Construction starts soon on new building thisclose to landmarked Dean Sage Residence in Crown Heights
Eye On Real Estate
Construction is about to start on a new building that will wrap around the Dean Sage Residence and occupy part of a garden on the side of the house.
That’s the word from Robert McMinn, director of networks and relationships at the Institute for Community Living, the nonprofit that owns the distinctive Crown Heights North Historic District mansion.
“We look forward to starting construction on this important project this fall,” McMinn told the Brooklyn Eagle via email.
“Our agency has engaged in a thorough public review process, complied with all oversight requirements and gained the necessary approvals from federal, state and city government,” he said.
The Institute for Community Living’s development project has been awarded $2 million in HUD HOME funds, he said.
HUD, of course, is the U.S. Department of Housing and Urban Development.
The historic house at 839 St. Marks Ave. was designed by architect Russell Sturgis and constructed in 1870. Back when it belonged to its original owner, Dean Sage, famous author Mark Twain was a house guest.
In recent decades, the Institute for Community Living (ICL) used the High-Victorian Gothic mansion and an addition on the back of it as a 48-bed residence for mentally ill single adults.
The institute plans to demolish the back addition to make way for the new building, which will also occupy part of a garden on the side of the historic house.
Part of the new structure will be 4½ stories tall and part of it will be six stories tall.
When the development is completed, there will be approximately 70 units of supportive and affordable housing.
Readers with good memories will recall that ICL presented its expansion plan for 839 St. Marks Ave. to the city Landmarks Preservation Commission at a March 2016 public hearing.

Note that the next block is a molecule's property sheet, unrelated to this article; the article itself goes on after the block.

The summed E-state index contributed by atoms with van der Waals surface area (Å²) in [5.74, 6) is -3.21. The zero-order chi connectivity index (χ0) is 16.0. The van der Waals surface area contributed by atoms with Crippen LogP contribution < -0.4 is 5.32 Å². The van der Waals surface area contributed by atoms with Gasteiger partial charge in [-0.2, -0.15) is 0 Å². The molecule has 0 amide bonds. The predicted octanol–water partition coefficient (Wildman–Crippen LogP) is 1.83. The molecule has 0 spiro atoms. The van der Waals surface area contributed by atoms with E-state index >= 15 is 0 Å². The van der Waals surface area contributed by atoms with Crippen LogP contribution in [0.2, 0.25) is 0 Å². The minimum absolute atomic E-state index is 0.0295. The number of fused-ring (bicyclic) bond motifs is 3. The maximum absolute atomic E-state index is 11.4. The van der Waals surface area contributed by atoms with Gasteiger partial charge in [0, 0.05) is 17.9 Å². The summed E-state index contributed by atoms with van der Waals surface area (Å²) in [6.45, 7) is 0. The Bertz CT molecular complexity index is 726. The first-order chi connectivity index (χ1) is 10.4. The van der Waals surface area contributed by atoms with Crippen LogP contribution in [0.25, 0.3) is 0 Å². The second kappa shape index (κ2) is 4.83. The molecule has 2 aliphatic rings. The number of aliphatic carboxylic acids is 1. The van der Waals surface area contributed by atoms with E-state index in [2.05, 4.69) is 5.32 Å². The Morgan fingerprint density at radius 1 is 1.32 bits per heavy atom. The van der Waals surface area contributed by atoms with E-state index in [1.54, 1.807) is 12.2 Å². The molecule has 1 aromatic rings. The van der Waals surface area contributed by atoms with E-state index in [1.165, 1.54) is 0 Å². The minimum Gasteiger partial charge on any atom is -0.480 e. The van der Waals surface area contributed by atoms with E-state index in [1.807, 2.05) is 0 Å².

Memorandum of agreement about protecting historic house during construction
To obtain HUD funds for 839 St. Marks Ave., the ICL signed an agreement with two government agencies about how to construct the new building without harming the original 19th-century landmark.
The federal funds are administered by the city Department of Housing Preservation and Development (HPD).
The memorandum of agreement (MOA), which the Institute signed in July, is with HPD and the State Historic Preservation Office (SHPO). Here’s what it says the Institute for Community Living must do:
* Preserve “character-defining features” in the ground-floor common areas of the 1870s house such as paneling, parquet flooring and molded trim on the ceiling.
* Consult with SHPO about the correct methods for repairing the exterior of the 1870s house, which might include the reconstruction of architectural features that have been removed. According to the memorandum of agreement, ICL plans to rebuild the historic house’s front porch, which was removed sometime between 1929 and 1940.
* Salvage ornamental items in the garden such as a sundial and “amphitheater masonry” and reuse them in garden areas that remain after the new building is constructed.
* With the help of an engineer with expertise in dealing with historic buildings, create a “construction protection plan” that will prevent harm to the 1870s house and other historic buildings within a 90-foot radius of the project site.
Three cheers for the WeedWackers
Last week, we stopped by the Dean Sage Residence to take photos. The historic house looked like it was lost in the wilderness.
Vines choked the trees at the front entrance. The garden was wildly overgrown. Weeds as tall as trees sprouted out of the surrounding sidewalk.
That day, we emailed the Institute for Community Living to ask for development info — and inquire about why the grounds weren’t being maintained.
The next day, we made another visit to the Dean Sage Residence. We saw a work crew from the Institute for Community Living out on the sidewalk, chopping weeds out of the tree pits.
The following day, when we stopped by the house again to snap additional photos, the workers were there, continuing their landscaping clean-up.
Three days after that, we received McMinn’s email response.
“Our facilities department is now working to ensure proper maintenance of the property,” he said.
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